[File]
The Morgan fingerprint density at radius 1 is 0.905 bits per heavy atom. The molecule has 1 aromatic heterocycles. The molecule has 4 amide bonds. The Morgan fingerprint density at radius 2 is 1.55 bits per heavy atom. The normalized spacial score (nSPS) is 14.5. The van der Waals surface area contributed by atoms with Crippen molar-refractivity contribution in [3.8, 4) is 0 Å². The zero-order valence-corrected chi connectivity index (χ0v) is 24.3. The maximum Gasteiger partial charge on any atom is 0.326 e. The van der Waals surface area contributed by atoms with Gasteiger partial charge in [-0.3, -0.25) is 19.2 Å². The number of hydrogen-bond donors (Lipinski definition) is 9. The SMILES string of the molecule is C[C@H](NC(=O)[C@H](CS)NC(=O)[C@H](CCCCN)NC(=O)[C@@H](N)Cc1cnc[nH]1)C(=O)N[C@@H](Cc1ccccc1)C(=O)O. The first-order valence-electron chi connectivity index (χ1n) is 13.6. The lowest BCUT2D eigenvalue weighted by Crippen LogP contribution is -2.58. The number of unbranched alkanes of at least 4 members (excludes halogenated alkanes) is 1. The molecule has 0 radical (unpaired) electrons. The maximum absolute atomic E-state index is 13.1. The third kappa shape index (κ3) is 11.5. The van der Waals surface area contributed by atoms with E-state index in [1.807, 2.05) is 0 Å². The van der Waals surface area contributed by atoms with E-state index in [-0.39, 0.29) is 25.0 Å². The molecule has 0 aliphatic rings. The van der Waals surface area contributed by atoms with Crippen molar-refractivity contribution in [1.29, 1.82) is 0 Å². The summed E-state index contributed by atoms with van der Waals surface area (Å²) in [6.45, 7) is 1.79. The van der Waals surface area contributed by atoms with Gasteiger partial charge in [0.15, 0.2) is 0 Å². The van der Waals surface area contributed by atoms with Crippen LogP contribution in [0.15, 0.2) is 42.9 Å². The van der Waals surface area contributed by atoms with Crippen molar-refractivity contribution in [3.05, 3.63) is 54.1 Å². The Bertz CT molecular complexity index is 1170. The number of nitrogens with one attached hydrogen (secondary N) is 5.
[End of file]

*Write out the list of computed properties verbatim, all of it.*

The Morgan fingerprint density at radius 1 is 0.905 bits per heavy atom. The molecule has 1 aromatic heterocycles. The molecule has 4 amide bonds. The Morgan fingerprint density at radius 2 is 1.55 bits per heavy atom. The normalized spacial score (nSPS) is 14.5. The van der Waals surface area contributed by atoms with Crippen molar-refractivity contribution in [3.8, 4) is 0 Å². The zero-order valence-corrected chi connectivity index (χ0v) is 24.3. The maximum Gasteiger partial charge on any atom is 0.326 e. The van der Waals surface area contributed by atoms with Gasteiger partial charge in [-0.3, -0.25) is 19.2 Å². The number of hydrogen-bond donors (Lipinski definition) is 9. The SMILES string of the molecule is C[C@H](NC(=O)[C@H](CS)NC(=O)[C@H](CCCCN)NC(=O)[C@@H](N)Cc1cnc[nH]1)C(=O)N[C@@H](Cc1ccccc1)C(=O)O. The first-order valence-electron chi connectivity index (χ1n) is 13.6. The lowest BCUT2D eigenvalue weighted by Crippen LogP contribution is -2.58. The number of unbranched alkanes of at least 4 members (excludes halogenated alkanes) is 1. The molecule has 0 radical (unpaired) electrons. The maximum absolute atomic E-state index is 13.1. The third kappa shape index (κ3) is 11.5. The van der Waals surface area contributed by atoms with E-state index in [1.807, 2.05) is 0 Å². The van der Waals surface area contributed by atoms with E-state index in [-0.39, 0.29) is 25.0 Å². The molecule has 0 aliphatic rings. The van der Waals surface area contributed by atoms with Crippen molar-refractivity contribution in [1.29, 1.82) is 0 Å². The summed E-state index contributed by atoms with van der Waals surface area (Å²) in [6.45, 7) is 1.79. The van der Waals surface area contributed by atoms with Gasteiger partial charge in [0.15, 0.2) is 0 Å². The van der Waals surface area contributed by atoms with Crippen LogP contribution in [0.15, 0.2) is 42.9 Å². The van der Waals surface area contributed by atoms with Crippen molar-refractivity contribution in [3.05, 3.63) is 54.1 Å². The Bertz CT molecular complexity index is 1170. The number of nitrogens with one attached hydrogen (secondary N) is 5.